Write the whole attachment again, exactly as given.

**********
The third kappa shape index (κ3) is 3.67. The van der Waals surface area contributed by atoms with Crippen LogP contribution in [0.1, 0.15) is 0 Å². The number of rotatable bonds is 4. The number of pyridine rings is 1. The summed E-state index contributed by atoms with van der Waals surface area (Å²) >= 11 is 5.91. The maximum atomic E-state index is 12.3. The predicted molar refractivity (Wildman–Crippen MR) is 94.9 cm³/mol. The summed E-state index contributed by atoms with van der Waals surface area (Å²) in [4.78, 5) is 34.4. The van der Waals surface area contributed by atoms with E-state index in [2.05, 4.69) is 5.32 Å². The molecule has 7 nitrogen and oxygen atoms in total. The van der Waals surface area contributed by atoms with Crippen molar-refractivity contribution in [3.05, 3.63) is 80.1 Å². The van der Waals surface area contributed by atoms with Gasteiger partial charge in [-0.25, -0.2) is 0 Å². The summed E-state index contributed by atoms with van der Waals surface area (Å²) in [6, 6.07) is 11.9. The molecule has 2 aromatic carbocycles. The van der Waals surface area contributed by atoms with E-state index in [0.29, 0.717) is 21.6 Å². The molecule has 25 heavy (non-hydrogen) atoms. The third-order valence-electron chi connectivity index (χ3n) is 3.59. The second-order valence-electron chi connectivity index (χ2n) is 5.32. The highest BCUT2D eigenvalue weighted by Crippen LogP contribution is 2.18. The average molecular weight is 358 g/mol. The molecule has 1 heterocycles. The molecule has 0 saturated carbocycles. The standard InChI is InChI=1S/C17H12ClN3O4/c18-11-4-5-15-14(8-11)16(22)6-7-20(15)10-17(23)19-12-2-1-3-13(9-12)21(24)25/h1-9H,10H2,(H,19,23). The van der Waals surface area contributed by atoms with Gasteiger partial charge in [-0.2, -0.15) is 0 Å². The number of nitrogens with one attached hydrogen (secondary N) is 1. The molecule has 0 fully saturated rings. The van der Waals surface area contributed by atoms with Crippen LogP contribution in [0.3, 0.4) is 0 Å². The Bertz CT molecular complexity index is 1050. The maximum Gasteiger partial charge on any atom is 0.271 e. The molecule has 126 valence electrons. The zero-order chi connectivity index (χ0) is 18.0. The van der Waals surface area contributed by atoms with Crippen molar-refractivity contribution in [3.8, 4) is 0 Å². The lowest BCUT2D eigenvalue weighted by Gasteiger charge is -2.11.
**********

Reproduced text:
The third kappa shape index (κ3) is 3.67. The van der Waals surface area contributed by atoms with Crippen LogP contribution in [0.1, 0.15) is 0 Å². The number of rotatable bonds is 4. The number of pyridine rings is 1. The summed E-state index contributed by atoms with van der Waals surface area (Å²) >= 11 is 5.91. The maximum atomic E-state index is 12.3. The predicted molar refractivity (Wildman–Crippen MR) is 94.9 cm³/mol. The summed E-state index contributed by atoms with van der Waals surface area (Å²) in [4.78, 5) is 34.4. The van der Waals surface area contributed by atoms with E-state index in [2.05, 4.69) is 5.32 Å². The molecule has 7 nitrogen and oxygen atoms in total. The van der Waals surface area contributed by atoms with Crippen molar-refractivity contribution in [3.05, 3.63) is 80.1 Å². The van der Waals surface area contributed by atoms with Gasteiger partial charge in [-0.25, -0.2) is 0 Å². The summed E-state index contributed by atoms with van der Waals surface area (Å²) in [6, 6.07) is 11.9. The molecule has 2 aromatic carbocycles. The van der Waals surface area contributed by atoms with E-state index in [0.29, 0.717) is 21.6 Å². The molecule has 25 heavy (non-hydrogen) atoms. The third-order valence-electron chi connectivity index (χ3n) is 3.59. The second-order valence-electron chi connectivity index (χ2n) is 5.32. The highest BCUT2D eigenvalue weighted by Crippen LogP contribution is 2.18. The average molecular weight is 358 g/mol. The molecule has 1 heterocycles. The molecule has 0 saturated carbocycles. The standard InChI is InChI=1S/C17H12ClN3O4/c18-11-4-5-15-14(8-11)16(22)6-7-20(15)10-17(23)19-12-2-1-3-13(9-12)21(24)25/h1-9H,10H2,(H,19,23). The van der Waals surface area contributed by atoms with Gasteiger partial charge in [-0.2, -0.15) is 0 Å². The number of nitrogens with one attached hydrogen (secondary N) is 1. The molecule has 0 fully saturated rings. The van der Waals surface area contributed by atoms with Crippen LogP contribution in [0.3, 0.4) is 0 Å². The Bertz CT molecular complexity index is 1050. The maximum Gasteiger partial charge on any atom is 0.271 e. The molecule has 126 valence electrons. The zero-order chi connectivity index (χ0) is 18.0. The van der Waals surface area contributed by atoms with Crippen molar-refractivity contribution in [3.8, 4) is 0 Å². The lowest BCUT2D eigenvalue weighted by Gasteiger charge is -2.11.